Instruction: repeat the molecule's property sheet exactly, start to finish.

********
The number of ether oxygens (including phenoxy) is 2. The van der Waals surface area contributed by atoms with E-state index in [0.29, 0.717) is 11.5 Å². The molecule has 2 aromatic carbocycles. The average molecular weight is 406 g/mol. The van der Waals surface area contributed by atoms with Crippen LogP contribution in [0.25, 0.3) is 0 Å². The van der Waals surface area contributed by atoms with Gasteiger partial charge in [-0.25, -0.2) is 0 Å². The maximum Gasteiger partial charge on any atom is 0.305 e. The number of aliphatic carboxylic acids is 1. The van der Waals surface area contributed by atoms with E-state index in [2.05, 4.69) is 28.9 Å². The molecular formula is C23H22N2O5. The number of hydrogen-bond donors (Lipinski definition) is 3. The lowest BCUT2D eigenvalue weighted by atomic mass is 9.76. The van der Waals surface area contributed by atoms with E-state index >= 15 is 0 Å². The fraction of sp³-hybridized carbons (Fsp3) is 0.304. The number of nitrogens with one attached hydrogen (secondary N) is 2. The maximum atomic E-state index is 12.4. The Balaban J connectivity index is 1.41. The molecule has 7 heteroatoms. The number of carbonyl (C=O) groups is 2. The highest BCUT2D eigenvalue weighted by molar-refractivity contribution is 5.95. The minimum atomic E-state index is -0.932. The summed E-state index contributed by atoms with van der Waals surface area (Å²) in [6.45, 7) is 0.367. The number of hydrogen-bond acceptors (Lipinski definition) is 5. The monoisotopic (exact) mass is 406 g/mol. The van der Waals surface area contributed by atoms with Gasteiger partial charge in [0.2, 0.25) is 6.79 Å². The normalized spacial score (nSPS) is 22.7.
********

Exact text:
The number of ether oxygens (including phenoxy) is 2. The van der Waals surface area contributed by atoms with E-state index in [0.29, 0.717) is 11.5 Å². The molecule has 2 aromatic carbocycles. The average molecular weight is 406 g/mol. The van der Waals surface area contributed by atoms with Crippen LogP contribution in [0.25, 0.3) is 0 Å². The van der Waals surface area contributed by atoms with Gasteiger partial charge in [-0.25, -0.2) is 0 Å². The maximum Gasteiger partial charge on any atom is 0.305 e. The number of aliphatic carboxylic acids is 1. The van der Waals surface area contributed by atoms with E-state index in [2.05, 4.69) is 28.9 Å². The molecular formula is C23H22N2O5. The number of hydrogen-bond donors (Lipinski definition) is 3. The lowest BCUT2D eigenvalue weighted by atomic mass is 9.76. The van der Waals surface area contributed by atoms with E-state index >= 15 is 0 Å². The fraction of sp³-hybridized carbons (Fsp3) is 0.304. The number of nitrogens with one attached hydrogen (secondary N) is 2. The maximum atomic E-state index is 12.4. The Balaban J connectivity index is 1.41. The molecule has 7 heteroatoms. The number of carbonyl (C=O) groups is 2. The highest BCUT2D eigenvalue weighted by molar-refractivity contribution is 5.95. The minimum atomic E-state index is -0.932. The summed E-state index contributed by atoms with van der Waals surface area (Å²) in [6.45, 7) is 0.367. The number of hydrogen-bond acceptors (Lipinski definition) is 5. The monoisotopic (exact) mass is 406 g/mol. The van der Waals surface area contributed by atoms with Gasteiger partial charge in [0.2, 0.25) is 6.79 Å². The normalized spacial score (nSPS) is 22.7.